The highways agency erected a picket fence along the cycle path (approx 15 years ago) that has over the years been vandalised and a path has been trodden up to the pitches that are now being used by dog walkers.

Avonmouth RFC are responsible for the up keep/maintenance of these fields (approx 3k a year). This involves cutting, spiking and rolling on a regular basis to enable training and matches to be played five times per week by both our junior and senior sections.

Avonmouth rugby club has not taken this action lightly, however, we now feel enough is enough with the fouling of our sports field/playing areas at the club. We have in excess of 120 youngsters plus 3 adult sides training and playing on a weekly basis. The health risk is now a major problem to our members and visiting teams. We regularly have to clear the pitches of dog faeces before our members can use them. On a number of occasions, we have had youngsters covered in faeces which you can imagine isn’t a very pleasant experience and could potentially cause loss of eye sight.

We do not wish to penalise responsible dog owners that do clean up after their pets from using these lovely facilities, unfortunately, the irresponsible ones have caused this action to be taken.

The top area is very soon to be developed with drainage ditches/pipework to be installed by heavy plant/diggers/dumpers working the area, therefore, it is not going to be safe to be in the area when this project starts.

The PBA sports and social club are having exactly the same issues with dogs fouling on their pitches.

Avonmouth rugby club will be contacting Bristol city council to discuss this problem and will endeavour to eradicate it asap.

Audrey Johns

Dear Editor

We were very sorry to read the sad news of that nice lady Audrey Johns. My husband joined the photograph classes at Twyford House and took several photos for Mrs Archer, to go in the very early “Shire”. He met Audrey and Ray when we went on the many very enjoyable coach trips she arranged. We miss Shirehampton having lived on the Portway for nearly 58 years, but are pleased to receive the news through “Shire” each month. We moved to a retirement apartment in Bradley Stoke nearly 3 years ago and are surprised to find several residents are now retiring here from Shirehampton, which is nice as we can talk about old times.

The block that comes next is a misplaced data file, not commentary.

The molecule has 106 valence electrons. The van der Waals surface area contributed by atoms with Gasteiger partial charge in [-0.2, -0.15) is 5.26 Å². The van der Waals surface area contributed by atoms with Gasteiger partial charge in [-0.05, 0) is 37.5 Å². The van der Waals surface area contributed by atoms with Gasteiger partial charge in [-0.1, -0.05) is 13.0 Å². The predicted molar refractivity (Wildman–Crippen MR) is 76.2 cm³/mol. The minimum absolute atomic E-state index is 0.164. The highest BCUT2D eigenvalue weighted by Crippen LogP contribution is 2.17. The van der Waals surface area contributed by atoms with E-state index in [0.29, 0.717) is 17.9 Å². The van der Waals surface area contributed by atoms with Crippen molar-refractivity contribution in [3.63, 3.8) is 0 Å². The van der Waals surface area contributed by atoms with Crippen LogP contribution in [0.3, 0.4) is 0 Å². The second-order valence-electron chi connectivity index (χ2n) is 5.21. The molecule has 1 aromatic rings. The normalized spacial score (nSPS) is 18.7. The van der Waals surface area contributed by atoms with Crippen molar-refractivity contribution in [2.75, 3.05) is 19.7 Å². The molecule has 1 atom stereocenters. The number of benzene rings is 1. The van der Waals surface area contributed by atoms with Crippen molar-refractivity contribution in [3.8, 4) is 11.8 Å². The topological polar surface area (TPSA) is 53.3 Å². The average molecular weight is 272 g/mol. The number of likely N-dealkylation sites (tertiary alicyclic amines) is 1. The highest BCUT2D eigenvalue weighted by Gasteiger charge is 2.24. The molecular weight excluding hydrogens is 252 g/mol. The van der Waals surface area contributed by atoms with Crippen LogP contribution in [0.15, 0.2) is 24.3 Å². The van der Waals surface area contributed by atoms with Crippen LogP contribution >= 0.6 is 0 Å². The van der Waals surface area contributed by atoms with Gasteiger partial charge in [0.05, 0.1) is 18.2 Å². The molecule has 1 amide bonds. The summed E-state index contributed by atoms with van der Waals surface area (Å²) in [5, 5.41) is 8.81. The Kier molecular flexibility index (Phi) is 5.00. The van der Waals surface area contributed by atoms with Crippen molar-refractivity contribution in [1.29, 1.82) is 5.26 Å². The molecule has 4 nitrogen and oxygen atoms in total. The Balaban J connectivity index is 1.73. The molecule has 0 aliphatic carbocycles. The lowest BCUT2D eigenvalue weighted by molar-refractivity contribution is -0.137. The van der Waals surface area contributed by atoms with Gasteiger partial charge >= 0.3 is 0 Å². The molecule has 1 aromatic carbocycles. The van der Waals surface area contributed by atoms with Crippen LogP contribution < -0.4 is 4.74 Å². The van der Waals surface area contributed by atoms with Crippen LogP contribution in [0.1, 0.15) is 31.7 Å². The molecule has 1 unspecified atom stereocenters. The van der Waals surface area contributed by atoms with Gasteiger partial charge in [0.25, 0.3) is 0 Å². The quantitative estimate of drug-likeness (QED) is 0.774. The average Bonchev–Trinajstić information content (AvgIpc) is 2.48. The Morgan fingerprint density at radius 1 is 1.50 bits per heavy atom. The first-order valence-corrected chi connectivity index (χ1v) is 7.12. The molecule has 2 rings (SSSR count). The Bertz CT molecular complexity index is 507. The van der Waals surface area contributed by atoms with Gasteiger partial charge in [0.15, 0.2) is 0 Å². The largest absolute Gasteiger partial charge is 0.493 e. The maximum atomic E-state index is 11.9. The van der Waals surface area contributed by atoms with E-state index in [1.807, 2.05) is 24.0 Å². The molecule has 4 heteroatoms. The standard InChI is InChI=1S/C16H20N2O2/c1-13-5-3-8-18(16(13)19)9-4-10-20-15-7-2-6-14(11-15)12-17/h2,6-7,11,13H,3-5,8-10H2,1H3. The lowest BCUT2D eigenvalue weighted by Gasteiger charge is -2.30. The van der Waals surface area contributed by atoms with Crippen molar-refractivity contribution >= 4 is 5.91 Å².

(Thank you Daphne for your kind donation)

A story from Portway School

Dear Editor

Having read many stories about Portway School in a number of Shire publications I thought this might bring a smile to your day.

I attended Portway School back in the 50s and helped to move equipment from the lower Portway to the upper school (called Penpole in those days)

During the second term at the new school Mr Martin my teacher decided to hold a mock trial. The class picked a jury, defence council, prosecuting counsel and Mr Martin was picked as the judge. Then they picked me to be the thief and I was told to go to the school garden and cut a cabbage and put it in a Swag bag. I was then arrested by John “class mate” (I think that was his name) who was made into the local policeman and charged me with stealing a cabbage. The trial started and it took all morning to hear the case and I was found guilty and the jury asked the judge to give me 1000 lines of “I Shall Not Steal”. But the judge overturned the verdict and dismissed all charges. I and everyone else was confused as to how he came to this decision. He explained that I had been found guilty of stealing a cabbage but in fact I had stolen a cauliflower by mistake. I then sued the police for compensation for wrongful arrest and won the case. I was allowed to keep the cauliflower and take it home.